WW_001of what appears to be a dog outside the yard looking in, the original makes it hard to read and it is a soft and blurry image. But there’s a possible graphical interest by using editing tools through Photoshop in the way of filters and third-party plug-ins such as NIC Software ( In John’s image I used sharpening tools as well as pushed the image’s pixel structure to a harsher edge and to also play with the saturation and warmer color balance levels to add additional tones and take it away from its original flat surface. Content wise, the graphics of John was on the right track and interesting to look at, I would in the same instance take additional shots to hopefully get a better silhouette of the dog and hold the camera as still as possible, helping to retain a sharper image. If holding the camera as still as possible hand-held but still your images are soft and not sharp, this is when the use of a tripod or setting yourself up against a wall or some solid object that will help keep your camera steady.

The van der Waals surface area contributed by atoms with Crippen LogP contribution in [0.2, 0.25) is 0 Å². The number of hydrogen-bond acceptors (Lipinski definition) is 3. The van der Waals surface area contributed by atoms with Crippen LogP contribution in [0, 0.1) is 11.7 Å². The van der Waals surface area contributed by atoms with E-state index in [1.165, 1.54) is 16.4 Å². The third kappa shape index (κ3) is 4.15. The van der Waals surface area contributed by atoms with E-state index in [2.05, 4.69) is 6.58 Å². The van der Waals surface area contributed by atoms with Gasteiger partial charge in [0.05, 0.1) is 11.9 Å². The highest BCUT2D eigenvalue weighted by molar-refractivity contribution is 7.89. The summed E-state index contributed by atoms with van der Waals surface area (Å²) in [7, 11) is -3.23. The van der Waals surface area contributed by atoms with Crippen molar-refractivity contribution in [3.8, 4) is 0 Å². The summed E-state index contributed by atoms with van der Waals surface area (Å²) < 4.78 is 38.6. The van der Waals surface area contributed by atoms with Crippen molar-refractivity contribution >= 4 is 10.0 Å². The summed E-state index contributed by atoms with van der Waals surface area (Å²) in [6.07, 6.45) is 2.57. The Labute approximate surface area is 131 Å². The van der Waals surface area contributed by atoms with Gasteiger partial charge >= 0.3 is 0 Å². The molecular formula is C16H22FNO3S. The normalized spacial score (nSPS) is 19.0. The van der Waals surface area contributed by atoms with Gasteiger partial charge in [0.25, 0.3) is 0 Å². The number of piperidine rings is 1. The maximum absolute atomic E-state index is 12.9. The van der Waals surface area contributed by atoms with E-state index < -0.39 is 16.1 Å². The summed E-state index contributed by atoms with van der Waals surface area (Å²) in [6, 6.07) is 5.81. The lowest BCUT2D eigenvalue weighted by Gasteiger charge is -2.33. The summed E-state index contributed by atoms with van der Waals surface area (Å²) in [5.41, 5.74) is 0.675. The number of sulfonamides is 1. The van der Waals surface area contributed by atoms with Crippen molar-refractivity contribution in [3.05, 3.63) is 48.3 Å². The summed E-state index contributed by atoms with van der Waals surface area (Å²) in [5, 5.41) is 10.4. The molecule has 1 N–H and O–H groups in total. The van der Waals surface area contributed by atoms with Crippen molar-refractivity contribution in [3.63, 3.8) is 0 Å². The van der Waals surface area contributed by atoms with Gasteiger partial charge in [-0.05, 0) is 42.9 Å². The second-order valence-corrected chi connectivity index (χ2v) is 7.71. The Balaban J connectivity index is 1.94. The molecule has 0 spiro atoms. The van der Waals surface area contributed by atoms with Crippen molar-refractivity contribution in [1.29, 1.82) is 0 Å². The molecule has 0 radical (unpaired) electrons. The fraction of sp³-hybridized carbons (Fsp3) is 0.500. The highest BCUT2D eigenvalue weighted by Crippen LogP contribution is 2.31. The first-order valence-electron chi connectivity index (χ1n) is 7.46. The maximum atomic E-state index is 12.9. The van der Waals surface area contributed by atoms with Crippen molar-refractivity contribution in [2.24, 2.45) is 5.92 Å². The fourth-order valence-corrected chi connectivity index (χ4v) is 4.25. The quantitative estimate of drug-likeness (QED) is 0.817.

In Michael’s image WW_002of Army veteran Jerry Leisley’s tattooed arm and hat, is a very nice and clean image that supports the story article of our workshop published in the Union-Bulletin( Again, the original is nice enough not needing much post work, but I want to show what changes are accomplished with the enhancement of the images pixel structure and a little burning and dodging of the highlights and shadow areas using that particular Photoshop tool.